June 18, 1996

President William J. Clinton
The White House
1600 Pennsylvania Avenue
Washington, DC 20500

Dear Mr. President:

The appropriate role of the Federal government for investing in science and technology has been widely discussed and debated in Congress and the media. While there is general agreement on the government's role in the funding of science, there are many differing viewpoints on the appropriate government role in funding advanced technology. However, there is a consensus that leadership in advanced technology matters for our Nation's economic security.

Your Committee of Advisors on Science and Technology (PCAST) offers the enclosed Principles on the U.S. Government's Investment Role in Technology for your consideration. These PCAST Principles provide a framework and criteria for those areas where the Federal government has a clear role to play in advanced technology. We intend that these principles be helpful in forging a bipartisan consensus and thereby in supporting government actions.

We would be pleased to discuss these with you. In the meantime, please let me know if we can be of further assistance.


Leadership in advanced technology matters. In the United States, technological innovations and a high level of advanced development create new industries and sustain existing ones. Technology intensive industries provide a wide range of professional, technical, and manufacturing jobs, increase economic productivity, and strengthen our competitiveness. As never before, the U.S. is embedded in a global economy. Our U.S.-based companies must compete with companies of other nations for world markets. A strong position in advanced technology is a key element of our competitiveness.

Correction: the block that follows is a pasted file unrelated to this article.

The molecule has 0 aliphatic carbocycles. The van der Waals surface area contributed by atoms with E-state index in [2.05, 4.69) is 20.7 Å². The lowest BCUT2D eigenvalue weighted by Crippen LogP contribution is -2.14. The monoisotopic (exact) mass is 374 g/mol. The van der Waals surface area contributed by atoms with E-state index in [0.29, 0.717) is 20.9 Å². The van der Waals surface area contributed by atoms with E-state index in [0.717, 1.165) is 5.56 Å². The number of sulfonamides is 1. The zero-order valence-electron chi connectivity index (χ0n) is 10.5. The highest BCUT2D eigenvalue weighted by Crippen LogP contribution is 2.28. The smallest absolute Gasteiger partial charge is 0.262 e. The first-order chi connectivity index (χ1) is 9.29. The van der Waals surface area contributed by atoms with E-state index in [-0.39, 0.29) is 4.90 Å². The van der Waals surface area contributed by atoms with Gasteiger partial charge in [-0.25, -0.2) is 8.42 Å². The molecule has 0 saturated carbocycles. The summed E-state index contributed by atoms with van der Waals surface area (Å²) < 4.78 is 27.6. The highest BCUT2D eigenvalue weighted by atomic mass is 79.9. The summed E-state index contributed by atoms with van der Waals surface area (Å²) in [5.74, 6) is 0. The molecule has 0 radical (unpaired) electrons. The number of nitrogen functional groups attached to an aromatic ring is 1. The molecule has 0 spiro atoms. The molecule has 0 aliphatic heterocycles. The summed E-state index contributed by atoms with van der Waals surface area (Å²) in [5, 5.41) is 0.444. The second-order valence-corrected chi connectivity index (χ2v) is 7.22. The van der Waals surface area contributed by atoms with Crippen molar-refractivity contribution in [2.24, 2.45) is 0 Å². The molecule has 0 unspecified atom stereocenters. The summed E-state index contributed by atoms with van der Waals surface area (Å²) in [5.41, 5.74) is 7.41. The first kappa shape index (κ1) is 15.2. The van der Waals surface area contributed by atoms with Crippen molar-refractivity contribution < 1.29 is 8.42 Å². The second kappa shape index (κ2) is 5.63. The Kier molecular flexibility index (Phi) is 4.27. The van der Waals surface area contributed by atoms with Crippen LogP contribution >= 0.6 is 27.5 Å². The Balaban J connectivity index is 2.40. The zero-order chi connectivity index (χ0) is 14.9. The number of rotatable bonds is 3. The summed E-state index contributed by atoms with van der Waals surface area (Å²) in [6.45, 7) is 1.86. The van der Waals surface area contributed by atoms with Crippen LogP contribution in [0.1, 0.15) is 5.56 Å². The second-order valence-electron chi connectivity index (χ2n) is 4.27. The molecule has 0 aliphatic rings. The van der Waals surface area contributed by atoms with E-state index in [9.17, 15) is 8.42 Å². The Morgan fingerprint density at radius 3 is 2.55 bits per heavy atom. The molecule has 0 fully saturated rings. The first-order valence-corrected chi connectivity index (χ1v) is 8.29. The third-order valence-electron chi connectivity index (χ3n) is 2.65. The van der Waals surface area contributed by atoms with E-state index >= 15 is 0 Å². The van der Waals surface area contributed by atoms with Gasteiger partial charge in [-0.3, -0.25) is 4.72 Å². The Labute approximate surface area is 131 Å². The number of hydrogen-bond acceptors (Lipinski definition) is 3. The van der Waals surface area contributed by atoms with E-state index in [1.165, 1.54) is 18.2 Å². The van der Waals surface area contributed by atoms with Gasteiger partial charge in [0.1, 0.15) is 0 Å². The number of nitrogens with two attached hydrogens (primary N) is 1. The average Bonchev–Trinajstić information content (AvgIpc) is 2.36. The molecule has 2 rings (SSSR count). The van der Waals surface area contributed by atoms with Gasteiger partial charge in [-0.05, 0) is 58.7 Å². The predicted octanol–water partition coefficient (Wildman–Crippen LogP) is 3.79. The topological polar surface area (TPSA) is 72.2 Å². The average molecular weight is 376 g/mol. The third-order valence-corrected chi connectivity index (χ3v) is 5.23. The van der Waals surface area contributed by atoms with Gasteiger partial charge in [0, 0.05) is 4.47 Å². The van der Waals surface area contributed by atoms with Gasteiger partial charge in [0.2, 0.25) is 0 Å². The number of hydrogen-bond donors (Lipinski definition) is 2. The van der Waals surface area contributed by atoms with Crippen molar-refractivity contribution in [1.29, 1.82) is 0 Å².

The Federal government affects the levels of advanced technology investment in certain areas both by creating incentives for private firms to invest and by supporting advanced technology in key areas where private participation is inadequate. There are also other government policies that affect advanced development indirectly. Protection of intellectual property and access to markets overseas are two examples where the outcome affects U.S. firms' ability and willingness to invest in R&D.

There will always be areas where public benefits of R&D substantially exceed the returns that can be realized by private investment alone. Federal investment is essential in these areas. The President's Committee of Advisors on Science and Technology provides the following criteria for government investment in technology:

  1. Technology that achieves well-defined public goals such as national security, protection of the environment, new energy sources, better health and education for all Americans, and training of the workforce.

  2. Areas of national importance where the marketplace alone cannot justify a sufficient level of technology investment by private industry:*

    1. Where the benefits are too widely spread for any one company to recover its investment at a profit;
    2. Where the cost or risk is too great for any individual company to bear alone;
    3. Where the potential benefits are too far in the future to pass the threshold of private investment criteria.

  3. Efforts that ensure our nation benefits from our investments and leadership in basic research. The Federal government can facilitate the transfer to industry of the benefits from basic science investments by encouraging partnerships and by promoting the exchange of people and ideas between industry, academia, and government.

* Examples from the past, which fit in one or more of the categories of criterion II, include aeronautics research, the Global Positioning System (GPS), the Internet, satellite development, agricultural research on disease or pest-resistant food crops, and the development of vaccines for diseases such as Hepatitis-B.

[PCAST Documents]